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NASA's SLS Mega-Rocket Could Launch Within 8 Weeks

Sunday July 3, 2022. 06:34 PM , from Slashdot
Tuesday Ars Technica reported that 'after more than a decade and more than $20 billion in funding, NASA and its litany of contractors are very close to declaring the 111-meter tall rocket ready for its debut launch.' Long-time Slashdot reader added 'It seems silly saying SLS will launch 'in just two months' for a rocket that was supposed to have first flown in 2016, but here we are.'

From Ars Technica's report:
On June 20, NASA successfully counted the rocket down to T-29 seconds during a pre-launch fueling test. Although they did not reach T-9 seconds, as was the original goal, the agency's engineers collected enough data to satisfy the requisite information to proceed toward a launch.

During a pair of news conferences last week, NASA officials declined to set a launch target for the mission. However, in an interview Tuesday with Ars, NASA's senior exploration official, Jim Free, said the agency is working toward a launch window of August 23 to September 6. 'That's the one we're targeting,' Free said. 'We'd be foolish not to target that right now. We made incredible progress last week.'

Next up is rolling the SLS rocket and Orion spacecraft back to the Vehicle Assembly Building at Kennedy Space Center for final launch preparations, including arming the flight termination system. A team of technicians and engineers will also replace a seal on a 'quick disconnect' where a hydrogen leak was observed during fuel loading.... [W]orkers have made their plans to process the vehicle during a relatively quick turnaround. 'That group knows exactly what they need to do when we get back,' he said. 'I don't think we're stretching ourselves to get there. We're probably pushing ourselves a little bit, but we're not going to do something stupid.' On this timeline, the SLS rocket could roll back to the launch pad in less than two months.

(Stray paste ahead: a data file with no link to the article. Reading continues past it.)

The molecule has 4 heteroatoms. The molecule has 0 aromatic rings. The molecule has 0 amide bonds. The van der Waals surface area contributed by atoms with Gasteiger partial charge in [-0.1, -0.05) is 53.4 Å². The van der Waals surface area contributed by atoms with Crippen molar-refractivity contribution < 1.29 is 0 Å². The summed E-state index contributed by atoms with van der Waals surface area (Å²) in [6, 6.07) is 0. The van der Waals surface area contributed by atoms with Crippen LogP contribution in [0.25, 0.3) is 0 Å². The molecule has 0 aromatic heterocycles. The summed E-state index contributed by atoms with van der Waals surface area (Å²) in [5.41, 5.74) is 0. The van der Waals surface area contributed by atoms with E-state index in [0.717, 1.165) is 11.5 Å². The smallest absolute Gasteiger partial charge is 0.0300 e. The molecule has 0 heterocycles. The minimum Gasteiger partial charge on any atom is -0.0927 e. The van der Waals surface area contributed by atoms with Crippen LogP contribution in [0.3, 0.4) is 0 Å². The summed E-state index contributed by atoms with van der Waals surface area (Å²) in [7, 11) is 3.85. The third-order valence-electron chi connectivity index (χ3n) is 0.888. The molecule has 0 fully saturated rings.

Friday the Register reported that the rocket's rollback encountered 'a delay caused by concerns over the crawlerway' — that is, the 4.2-mile (6.8 km) road of rocks:
The massive transporter used to move the Space Launch System between Vehicle Assembly Building (VAB) and launchpad requires a level pathway and teams have been working on the inclined pathway leading to the launchpad where the rocket currently resides to ensure there is an even distribution of rocks to support the mobile launcher and rocket.
But reported that the roll back actually happened on Saturday — apparently taking ten hours and 18 minutes, 'slightly faster than the expected travel time of 11 hours....

'After returning to the VAB, SLS has another six to eight weeks of final launch preparations ahead of the rollout for the debut mission. This still makes the planned launch window possible, although the margins are slim.'

Read more of this story at Slashdot.

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